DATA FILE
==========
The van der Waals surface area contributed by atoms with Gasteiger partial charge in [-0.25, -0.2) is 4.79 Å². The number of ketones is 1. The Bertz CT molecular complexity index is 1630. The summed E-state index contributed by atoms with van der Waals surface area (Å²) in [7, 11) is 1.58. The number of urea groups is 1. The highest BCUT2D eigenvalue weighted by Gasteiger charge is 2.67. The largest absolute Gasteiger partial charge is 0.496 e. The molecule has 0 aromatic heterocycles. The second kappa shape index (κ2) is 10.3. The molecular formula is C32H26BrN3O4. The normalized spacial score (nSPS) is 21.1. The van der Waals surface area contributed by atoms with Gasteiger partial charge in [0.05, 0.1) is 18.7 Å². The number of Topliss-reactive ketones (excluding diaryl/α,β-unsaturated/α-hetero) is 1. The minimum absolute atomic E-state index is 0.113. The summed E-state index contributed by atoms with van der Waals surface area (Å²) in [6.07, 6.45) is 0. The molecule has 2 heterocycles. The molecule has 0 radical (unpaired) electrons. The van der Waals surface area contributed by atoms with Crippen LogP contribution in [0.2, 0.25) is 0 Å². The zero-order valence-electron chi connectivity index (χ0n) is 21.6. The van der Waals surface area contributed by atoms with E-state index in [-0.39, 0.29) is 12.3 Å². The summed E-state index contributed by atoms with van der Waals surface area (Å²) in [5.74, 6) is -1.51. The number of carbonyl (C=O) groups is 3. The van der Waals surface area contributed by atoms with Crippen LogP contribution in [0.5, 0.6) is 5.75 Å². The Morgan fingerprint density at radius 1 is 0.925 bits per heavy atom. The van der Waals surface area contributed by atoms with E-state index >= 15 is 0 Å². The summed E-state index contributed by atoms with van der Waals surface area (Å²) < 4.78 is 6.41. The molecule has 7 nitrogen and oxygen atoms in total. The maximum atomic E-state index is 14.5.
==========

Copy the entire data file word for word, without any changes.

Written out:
The van der Waals surface area contributed by atoms with Gasteiger partial charge in [-0.25, -0.2) is 4.79 Å². The number of ketones is 1. The Bertz CT molecular complexity index is 1630. The summed E-state index contributed by atoms with van der Waals surface area (Å²) in [7, 11) is 1.58. The number of urea groups is 1. The highest BCUT2D eigenvalue weighted by Gasteiger charge is 2.67. The largest absolute Gasteiger partial charge is 0.496 e. The molecule has 0 aromatic heterocycles. The second kappa shape index (κ2) is 10.3. The molecular formula is C32H26BrN3O4. The normalized spacial score (nSPS) is 21.1. The van der Waals surface area contributed by atoms with Gasteiger partial charge in [0.05, 0.1) is 18.7 Å². The number of Topliss-reactive ketones (excluding diaryl/α,β-unsaturated/α-hetero) is 1. The minimum absolute atomic E-state index is 0.113. The summed E-state index contributed by atoms with van der Waals surface area (Å²) in [6.07, 6.45) is 0. The molecule has 2 heterocycles. The molecule has 0 radical (unpaired) electrons. The van der Waals surface area contributed by atoms with Crippen LogP contribution in [0.2, 0.25) is 0 Å². The zero-order valence-electron chi connectivity index (χ0n) is 21.6. The van der Waals surface area contributed by atoms with E-state index in [-0.39, 0.29) is 12.3 Å². The summed E-state index contributed by atoms with van der Waals surface area (Å²) in [5.74, 6) is -1.51. The number of carbonyl (C=O) groups is 3. The van der Waals surface area contributed by atoms with Crippen LogP contribution in [0.5, 0.6) is 5.75 Å². The Morgan fingerprint density at radius 1 is 0.925 bits per heavy atom. The van der Waals surface area contributed by atoms with E-state index >= 15 is 0 Å². The summed E-state index contributed by atoms with van der Waals surface area (Å²) < 4.78 is 6.41. The molecule has 7 nitrogen and oxygen atoms in total. The maximum atomic E-state index is 14.5.